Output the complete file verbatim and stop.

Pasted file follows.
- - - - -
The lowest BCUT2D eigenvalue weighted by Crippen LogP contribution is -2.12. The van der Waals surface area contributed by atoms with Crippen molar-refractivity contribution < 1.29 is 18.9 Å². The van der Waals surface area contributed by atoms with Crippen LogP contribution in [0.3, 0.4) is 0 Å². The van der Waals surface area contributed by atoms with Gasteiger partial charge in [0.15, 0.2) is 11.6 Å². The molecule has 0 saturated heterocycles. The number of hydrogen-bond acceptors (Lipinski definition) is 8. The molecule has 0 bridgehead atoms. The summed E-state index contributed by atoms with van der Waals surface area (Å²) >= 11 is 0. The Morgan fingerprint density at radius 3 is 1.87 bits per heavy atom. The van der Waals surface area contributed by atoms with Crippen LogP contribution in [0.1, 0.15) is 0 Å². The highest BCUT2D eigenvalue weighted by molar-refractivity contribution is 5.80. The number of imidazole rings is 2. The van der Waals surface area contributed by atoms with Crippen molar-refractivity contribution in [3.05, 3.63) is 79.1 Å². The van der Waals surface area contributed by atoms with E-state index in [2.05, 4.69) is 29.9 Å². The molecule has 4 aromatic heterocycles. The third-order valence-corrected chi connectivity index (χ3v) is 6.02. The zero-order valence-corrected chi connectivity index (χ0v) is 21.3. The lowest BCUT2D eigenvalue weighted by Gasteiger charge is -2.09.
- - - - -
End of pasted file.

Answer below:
The lowest BCUT2D eigenvalue weighted by Crippen LogP contribution is -2.12. The van der Waals surface area contributed by atoms with Crippen molar-refractivity contribution < 1.29 is 18.9 Å². The van der Waals surface area contributed by atoms with Crippen LogP contribution in [0.3, 0.4) is 0 Å². The van der Waals surface area contributed by atoms with Gasteiger partial charge in [0.15, 0.2) is 11.6 Å². The molecule has 0 saturated heterocycles. The number of hydrogen-bond acceptors (Lipinski definition) is 8. The molecule has 0 bridgehead atoms. The summed E-state index contributed by atoms with van der Waals surface area (Å²) >= 11 is 0. The Morgan fingerprint density at radius 3 is 1.87 bits per heavy atom. The van der Waals surface area contributed by atoms with Crippen LogP contribution in [0.1, 0.15) is 0 Å². The highest BCUT2D eigenvalue weighted by molar-refractivity contribution is 5.80. The number of imidazole rings is 2. The van der Waals surface area contributed by atoms with Crippen molar-refractivity contribution in [3.05, 3.63) is 79.1 Å². The van der Waals surface area contributed by atoms with E-state index in [2.05, 4.69) is 29.9 Å². The molecule has 4 aromatic heterocycles. The third-order valence-corrected chi connectivity index (χ3v) is 6.02. The zero-order valence-corrected chi connectivity index (χ0v) is 21.3. The lowest BCUT2D eigenvalue weighted by Gasteiger charge is -2.09.